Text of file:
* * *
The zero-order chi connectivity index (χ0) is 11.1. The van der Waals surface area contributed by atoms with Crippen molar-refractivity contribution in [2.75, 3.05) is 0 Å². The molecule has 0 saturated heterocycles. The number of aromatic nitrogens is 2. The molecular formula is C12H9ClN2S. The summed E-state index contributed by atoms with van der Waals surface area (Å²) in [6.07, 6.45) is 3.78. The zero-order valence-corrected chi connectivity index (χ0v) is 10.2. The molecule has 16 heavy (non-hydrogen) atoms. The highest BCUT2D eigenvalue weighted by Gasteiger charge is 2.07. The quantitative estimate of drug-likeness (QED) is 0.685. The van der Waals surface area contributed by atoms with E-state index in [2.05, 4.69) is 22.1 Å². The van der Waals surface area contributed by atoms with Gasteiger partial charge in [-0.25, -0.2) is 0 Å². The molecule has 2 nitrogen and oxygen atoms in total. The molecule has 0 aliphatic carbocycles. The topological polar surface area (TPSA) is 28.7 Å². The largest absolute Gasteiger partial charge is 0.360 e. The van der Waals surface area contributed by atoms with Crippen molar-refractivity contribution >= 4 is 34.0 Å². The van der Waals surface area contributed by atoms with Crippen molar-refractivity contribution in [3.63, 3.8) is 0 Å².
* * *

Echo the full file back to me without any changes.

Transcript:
The zero-order chi connectivity index (χ0) is 11.1. The van der Waals surface area contributed by atoms with Crippen molar-refractivity contribution in [2.75, 3.05) is 0 Å². The molecule has 0 saturated heterocycles. The number of aromatic nitrogens is 2. The molecular formula is C12H9ClN2S. The summed E-state index contributed by atoms with van der Waals surface area (Å²) in [6.07, 6.45) is 3.78. The zero-order valence-corrected chi connectivity index (χ0v) is 10.2. The molecule has 16 heavy (non-hydrogen) atoms. The highest BCUT2D eigenvalue weighted by Gasteiger charge is 2.07. The quantitative estimate of drug-likeness (QED) is 0.685. The van der Waals surface area contributed by atoms with E-state index in [2.05, 4.69) is 22.1 Å². The van der Waals surface area contributed by atoms with Gasteiger partial charge in [-0.25, -0.2) is 0 Å². The molecule has 2 nitrogen and oxygen atoms in total. The molecule has 0 aliphatic carbocycles. The topological polar surface area (TPSA) is 28.7 Å². The largest absolute Gasteiger partial charge is 0.360 e. The van der Waals surface area contributed by atoms with Crippen molar-refractivity contribution >= 4 is 34.0 Å². The van der Waals surface area contributed by atoms with Crippen molar-refractivity contribution in [3.63, 3.8) is 0 Å².